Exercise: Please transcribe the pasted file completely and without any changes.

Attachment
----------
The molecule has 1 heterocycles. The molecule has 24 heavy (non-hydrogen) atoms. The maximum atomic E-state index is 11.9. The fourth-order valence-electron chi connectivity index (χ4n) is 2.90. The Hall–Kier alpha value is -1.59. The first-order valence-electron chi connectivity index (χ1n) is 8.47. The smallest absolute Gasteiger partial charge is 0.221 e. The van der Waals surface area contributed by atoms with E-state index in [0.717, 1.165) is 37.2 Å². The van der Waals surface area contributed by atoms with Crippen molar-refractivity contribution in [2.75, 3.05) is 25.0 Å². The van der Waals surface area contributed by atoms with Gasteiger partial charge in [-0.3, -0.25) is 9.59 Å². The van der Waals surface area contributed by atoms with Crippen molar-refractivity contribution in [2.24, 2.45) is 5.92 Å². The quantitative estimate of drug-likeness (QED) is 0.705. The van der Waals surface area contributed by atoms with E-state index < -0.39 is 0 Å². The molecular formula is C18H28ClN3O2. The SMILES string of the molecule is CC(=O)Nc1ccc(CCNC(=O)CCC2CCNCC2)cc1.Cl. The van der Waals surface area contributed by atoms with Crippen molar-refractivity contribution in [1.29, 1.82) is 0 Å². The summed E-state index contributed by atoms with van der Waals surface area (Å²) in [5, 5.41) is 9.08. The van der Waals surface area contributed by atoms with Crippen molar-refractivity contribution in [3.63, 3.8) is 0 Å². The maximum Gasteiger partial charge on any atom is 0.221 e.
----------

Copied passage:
The molecule has 1 heterocycles. The molecule has 24 heavy (non-hydrogen) atoms. The maximum atomic E-state index is 11.9. The fourth-order valence-electron chi connectivity index (χ4n) is 2.90. The Hall–Kier alpha value is -1.59. The first-order valence-electron chi connectivity index (χ1n) is 8.47. The smallest absolute Gasteiger partial charge is 0.221 e. The van der Waals surface area contributed by atoms with E-state index in [0.717, 1.165) is 37.2 Å². The van der Waals surface area contributed by atoms with Crippen molar-refractivity contribution in [2.75, 3.05) is 25.0 Å². The van der Waals surface area contributed by atoms with Gasteiger partial charge in [-0.3, -0.25) is 9.59 Å². The van der Waals surface area contributed by atoms with Crippen molar-refractivity contribution in [2.24, 2.45) is 5.92 Å². The quantitative estimate of drug-likeness (QED) is 0.705. The van der Waals surface area contributed by atoms with E-state index < -0.39 is 0 Å². The molecular formula is C18H28ClN3O2. The SMILES string of the molecule is CC(=O)Nc1ccc(CCNC(=O)CCC2CCNCC2)cc1.Cl. The van der Waals surface area contributed by atoms with Crippen molar-refractivity contribution in [1.29, 1.82) is 0 Å². The summed E-state index contributed by atoms with van der Waals surface area (Å²) in [5, 5.41) is 9.08. The van der Waals surface area contributed by atoms with Crippen molar-refractivity contribution in [3.63, 3.8) is 0 Å². The maximum Gasteiger partial charge on any atom is 0.221 e.